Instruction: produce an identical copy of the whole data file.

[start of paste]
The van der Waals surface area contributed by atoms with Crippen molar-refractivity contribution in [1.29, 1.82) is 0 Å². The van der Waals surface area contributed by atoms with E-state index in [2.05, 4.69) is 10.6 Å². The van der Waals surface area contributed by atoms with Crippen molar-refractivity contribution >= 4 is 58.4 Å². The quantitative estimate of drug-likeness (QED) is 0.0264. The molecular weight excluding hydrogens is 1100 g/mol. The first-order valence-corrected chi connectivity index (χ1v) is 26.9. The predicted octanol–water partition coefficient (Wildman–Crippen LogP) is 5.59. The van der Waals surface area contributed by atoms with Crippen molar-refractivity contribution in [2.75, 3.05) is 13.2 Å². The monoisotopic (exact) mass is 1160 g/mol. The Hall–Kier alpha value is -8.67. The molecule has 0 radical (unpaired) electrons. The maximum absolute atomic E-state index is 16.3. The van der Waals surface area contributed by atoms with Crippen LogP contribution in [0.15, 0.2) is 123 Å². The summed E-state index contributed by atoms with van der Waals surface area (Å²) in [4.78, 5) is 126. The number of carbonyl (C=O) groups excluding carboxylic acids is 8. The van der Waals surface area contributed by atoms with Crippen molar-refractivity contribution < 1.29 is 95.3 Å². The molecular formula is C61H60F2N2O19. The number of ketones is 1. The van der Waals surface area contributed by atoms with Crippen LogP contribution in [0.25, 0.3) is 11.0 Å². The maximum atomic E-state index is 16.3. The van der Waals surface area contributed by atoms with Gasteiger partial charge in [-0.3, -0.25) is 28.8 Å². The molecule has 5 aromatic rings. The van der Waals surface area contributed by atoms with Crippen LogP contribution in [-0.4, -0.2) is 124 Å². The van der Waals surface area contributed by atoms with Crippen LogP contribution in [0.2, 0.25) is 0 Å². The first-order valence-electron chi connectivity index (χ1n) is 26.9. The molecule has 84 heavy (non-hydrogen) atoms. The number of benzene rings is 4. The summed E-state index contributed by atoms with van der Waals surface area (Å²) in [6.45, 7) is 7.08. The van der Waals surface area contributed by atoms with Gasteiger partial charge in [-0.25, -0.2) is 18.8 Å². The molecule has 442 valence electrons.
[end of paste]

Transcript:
The van der Waals surface area contributed by atoms with Crippen molar-refractivity contribution in [1.29, 1.82) is 0 Å². The van der Waals surface area contributed by atoms with E-state index in [2.05, 4.69) is 10.6 Å². The van der Waals surface area contributed by atoms with Crippen molar-refractivity contribution >= 4 is 58.4 Å². The quantitative estimate of drug-likeness (QED) is 0.0264. The molecular weight excluding hydrogens is 1100 g/mol. The first-order valence-corrected chi connectivity index (χ1v) is 26.9. The predicted octanol–water partition coefficient (Wildman–Crippen LogP) is 5.59. The van der Waals surface area contributed by atoms with Crippen molar-refractivity contribution in [2.75, 3.05) is 13.2 Å². The monoisotopic (exact) mass is 1160 g/mol. The Hall–Kier alpha value is -8.67. The molecule has 0 radical (unpaired) electrons. The maximum absolute atomic E-state index is 16.3. The van der Waals surface area contributed by atoms with Crippen LogP contribution in [0.15, 0.2) is 123 Å². The summed E-state index contributed by atoms with van der Waals surface area (Å²) in [4.78, 5) is 126. The number of carbonyl (C=O) groups excluding carboxylic acids is 8. The van der Waals surface area contributed by atoms with Crippen molar-refractivity contribution < 1.29 is 95.3 Å². The molecular formula is C61H60F2N2O19. The number of ketones is 1. The van der Waals surface area contributed by atoms with Crippen LogP contribution in [0.25, 0.3) is 11.0 Å². The maximum atomic E-state index is 16.3. The van der Waals surface area contributed by atoms with Gasteiger partial charge in [-0.3, -0.25) is 28.8 Å². The molecule has 5 aromatic rings. The van der Waals surface area contributed by atoms with Crippen LogP contribution in [-0.4, -0.2) is 124 Å². The van der Waals surface area contributed by atoms with Crippen LogP contribution in [0.2, 0.25) is 0 Å². The first-order valence-electron chi connectivity index (χ1n) is 26.9. The molecule has 84 heavy (non-hydrogen) atoms. The number of benzene rings is 4. The summed E-state index contributed by atoms with van der Waals surface area (Å²) in [6.45, 7) is 7.08. The van der Waals surface area contributed by atoms with Gasteiger partial charge in [-0.25, -0.2) is 18.8 Å². The molecule has 442 valence electrons.